Attorney Marketing | How and Why Link Schemes Don’t Work Unless Your Findlaw?
I wanted to start with just an opinion here. I think Findlaw is unfairly gaming Google by taking advantage of Google’s new policy of discounting links from sites that are unrelated in content to the target site.
For example, Findlaw sells lawyers “Firm sites,” blogs, and hosts for them. All are related, as they are legal sites. Are you following this so far? First, many bloggers have long complained about Findlaw’s alleged sordid history. We hear stories of them gaming Google by selling links, calling it anything but that! Now we are talking about a very advanced automated blog network (no accurate authorship signals, etc.)
Do Paid Attorney Blog Networks Get a Google Pass
Google has explicitly stated that it hates paid blog networks and not actual votes (discussed below). And this is because a vast SEO company like Findlaw, or Scorpion Web Design, can easily create a vast network of sites. (customers pay lots of money for Firm sites, for example) And then, they spin LSI content with in-house content spinners. And this is how they blast them across this vast network of interlinked sites.
In other words, you pay them to make you a site, and they add other law firms’ content (actually content written by Findlaw writers) to your site and blog roll. So they can get even more money by making you pay extra to be part of the “network.”
You pay them to help them use your blog to help them make more sales. My opinion is that this is simply selling links. And this is a big no-no. But let’s look at this some more: My research has shown that “non-legacy” legal sites are ranking number one on the first page of Google for terms like “Los Angeles, personal injury attorney.”
If you or I tried to do this (get people to pay us to build their blogs and then link them all back and forth to each other), we would be blasted into cyberspace. Where is Matt Cutts on this? How can a company not gaming the system survive in a Panda/Penguin environment?
This raises several questions: Does Google give large SEO companies like FL a pass? I mean, all the sites are usually on the same server, and it is clear from my perspective these links are not legitimate votes. Most people in the early stages of learning how search engine algorithms work are tempted to test what they have learned. This can include buying fifty or one hundred domains to link all to the main website. Some people come up with a complex plan that does work for some time but does not last. But here, the Findlaw Blog Network seems unaffected.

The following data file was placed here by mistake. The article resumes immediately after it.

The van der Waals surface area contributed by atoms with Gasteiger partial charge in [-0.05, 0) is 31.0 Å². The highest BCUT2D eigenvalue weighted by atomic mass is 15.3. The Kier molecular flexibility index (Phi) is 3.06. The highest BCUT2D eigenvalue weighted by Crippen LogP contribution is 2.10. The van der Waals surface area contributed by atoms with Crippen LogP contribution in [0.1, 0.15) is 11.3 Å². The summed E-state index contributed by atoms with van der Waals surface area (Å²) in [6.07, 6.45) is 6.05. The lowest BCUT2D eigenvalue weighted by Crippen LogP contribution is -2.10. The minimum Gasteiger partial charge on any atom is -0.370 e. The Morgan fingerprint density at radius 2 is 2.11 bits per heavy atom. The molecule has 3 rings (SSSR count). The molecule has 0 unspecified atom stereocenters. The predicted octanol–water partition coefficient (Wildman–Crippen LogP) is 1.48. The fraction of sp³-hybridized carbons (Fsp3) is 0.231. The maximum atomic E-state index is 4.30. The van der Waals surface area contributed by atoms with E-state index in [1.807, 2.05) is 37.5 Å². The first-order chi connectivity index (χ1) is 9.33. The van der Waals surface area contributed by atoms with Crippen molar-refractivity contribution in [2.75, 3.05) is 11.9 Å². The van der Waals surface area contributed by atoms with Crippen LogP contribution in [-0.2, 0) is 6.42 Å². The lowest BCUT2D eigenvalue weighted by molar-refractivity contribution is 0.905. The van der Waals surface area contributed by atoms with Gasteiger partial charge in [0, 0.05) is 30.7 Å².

One company, Dejan SEO, analyzed a large amount of link data between 2005 and 2011 to see the results with this type of domain owner. What was found is it did not work, attempting to influence Google’s algorithm. The result will be a waste of time when this tactic manipulates the Google algorithm of link graphs and its signals. Plus, it ends up in the loss of funds and results in Google penalties.
Opting for a link scheme to bolster traffic is one of the shortcuts that can easily get discovered. This shortcut can be found by an algorithm or through human review. But here, it has been working for months, and the internet is so far silent.
These sites rose relatively high from obscurity post Panda and Penguin. So this is a bad result, not a “real” vote. And it’s just as crazy as having Wikipedia show up as the first result in almost every organic search.
Here are other methods gamers use that don’t work like they used to.
Simple Content Networks
Content networks consume a large portion of the web and are growing fast; Panda also consumes them. The cost is moderately low when implementing the following basic steps.
- Register Domains (coupons for cheaper pricing can often be found).